A cache of 17th century French gold coins discovered during the renovation of a manor house in the Bigouden area of Brittany is to be offered for sale by Ivoire Angers/Deloys in Angers on September 29.
The coins were uncovered when a couple decided to restore the house they had purchased in Plozevet in 2012. The three stonemasons they engaged to do the work first found a metal box filled with gold coins inside a wall and then a few days later found a purse with more gold coins above a beam.
There were 239 coins in total minted during the reigns of Louis XIII and Louis XIV.
The Service Régional d’Archéologie Préventive was responsible for researching the coins following the discovery. It was established that the earliest part of the house dated back to the 13th century and would have belonged to a family of traders or farmers with the identity of the last known inhabitants traced back to the 18th century.
The region where the manor is situated was particularly prosperous in the 17th century thanks to the transport of Bordeaux wines to England and cereals to Northern Europe.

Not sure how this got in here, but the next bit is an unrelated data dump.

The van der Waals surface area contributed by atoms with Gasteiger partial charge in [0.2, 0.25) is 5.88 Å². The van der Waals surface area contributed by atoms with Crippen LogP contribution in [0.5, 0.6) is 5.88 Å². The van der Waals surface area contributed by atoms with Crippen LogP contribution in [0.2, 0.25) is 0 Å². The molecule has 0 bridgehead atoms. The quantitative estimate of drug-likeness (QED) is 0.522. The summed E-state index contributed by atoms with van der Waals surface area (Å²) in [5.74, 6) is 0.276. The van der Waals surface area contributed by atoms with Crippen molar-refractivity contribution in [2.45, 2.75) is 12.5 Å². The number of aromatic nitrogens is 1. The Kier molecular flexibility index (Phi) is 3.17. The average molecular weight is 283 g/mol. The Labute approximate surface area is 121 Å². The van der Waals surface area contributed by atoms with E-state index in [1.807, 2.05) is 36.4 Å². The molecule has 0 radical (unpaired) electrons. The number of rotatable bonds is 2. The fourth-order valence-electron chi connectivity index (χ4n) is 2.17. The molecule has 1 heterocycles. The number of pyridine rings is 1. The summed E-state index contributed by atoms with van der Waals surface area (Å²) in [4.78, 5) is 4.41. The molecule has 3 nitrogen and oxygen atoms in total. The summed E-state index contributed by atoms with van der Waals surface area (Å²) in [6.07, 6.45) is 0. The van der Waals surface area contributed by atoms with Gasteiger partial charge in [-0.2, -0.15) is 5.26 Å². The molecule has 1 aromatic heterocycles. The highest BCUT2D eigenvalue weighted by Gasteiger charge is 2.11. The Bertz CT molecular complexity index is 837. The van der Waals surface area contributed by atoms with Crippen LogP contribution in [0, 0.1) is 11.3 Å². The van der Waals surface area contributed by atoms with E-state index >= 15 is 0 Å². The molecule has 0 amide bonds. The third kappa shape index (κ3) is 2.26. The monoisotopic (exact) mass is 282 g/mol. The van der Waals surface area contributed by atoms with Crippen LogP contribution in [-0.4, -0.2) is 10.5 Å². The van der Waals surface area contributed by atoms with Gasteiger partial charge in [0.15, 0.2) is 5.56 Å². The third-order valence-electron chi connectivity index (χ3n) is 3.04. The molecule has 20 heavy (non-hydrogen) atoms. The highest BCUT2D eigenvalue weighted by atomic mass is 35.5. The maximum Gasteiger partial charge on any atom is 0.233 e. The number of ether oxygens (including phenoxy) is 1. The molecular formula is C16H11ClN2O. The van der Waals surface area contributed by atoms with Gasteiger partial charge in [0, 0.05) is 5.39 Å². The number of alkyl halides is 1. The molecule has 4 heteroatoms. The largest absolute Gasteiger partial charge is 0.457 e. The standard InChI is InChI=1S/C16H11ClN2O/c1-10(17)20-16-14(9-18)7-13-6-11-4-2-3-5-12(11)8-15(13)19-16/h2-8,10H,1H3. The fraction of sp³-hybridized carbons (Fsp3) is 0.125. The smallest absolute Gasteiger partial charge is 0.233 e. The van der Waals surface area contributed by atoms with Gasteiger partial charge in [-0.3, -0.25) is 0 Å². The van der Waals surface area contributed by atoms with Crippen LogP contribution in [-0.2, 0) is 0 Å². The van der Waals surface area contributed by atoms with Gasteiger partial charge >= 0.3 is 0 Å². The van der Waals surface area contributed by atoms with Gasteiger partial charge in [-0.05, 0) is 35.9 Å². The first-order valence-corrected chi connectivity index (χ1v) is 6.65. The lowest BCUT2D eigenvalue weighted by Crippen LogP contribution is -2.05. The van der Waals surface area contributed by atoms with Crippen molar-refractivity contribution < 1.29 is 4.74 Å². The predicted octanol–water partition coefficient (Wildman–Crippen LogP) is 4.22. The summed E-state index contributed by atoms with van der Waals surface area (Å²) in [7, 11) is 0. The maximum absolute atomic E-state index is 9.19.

All the coins have been authenticated, 23 of them issued under Louis XIII and 216 under Louis XIV.
The hoard, named the Plozevet treasure, is said to be the result of savings since the coins found come from 19 different cities (until the 1970s currency was minted in many different places throughout France).
The entire treasure is expected to realise between €250,000-300,000 with the proceeds to be divided in two: one half for the three tradesmen who discovered them and the other half for the owners of the property.
The oldest coin dates from 1638 and the most recent from 1692. Among them are several rare coins including this Louis XIV double Louis d’or à la meche longue from 1646 issued by the atelier de Dijon, which is reckoned to be one of only 120 examples that are known. It has an estimate of €10,000-15,000.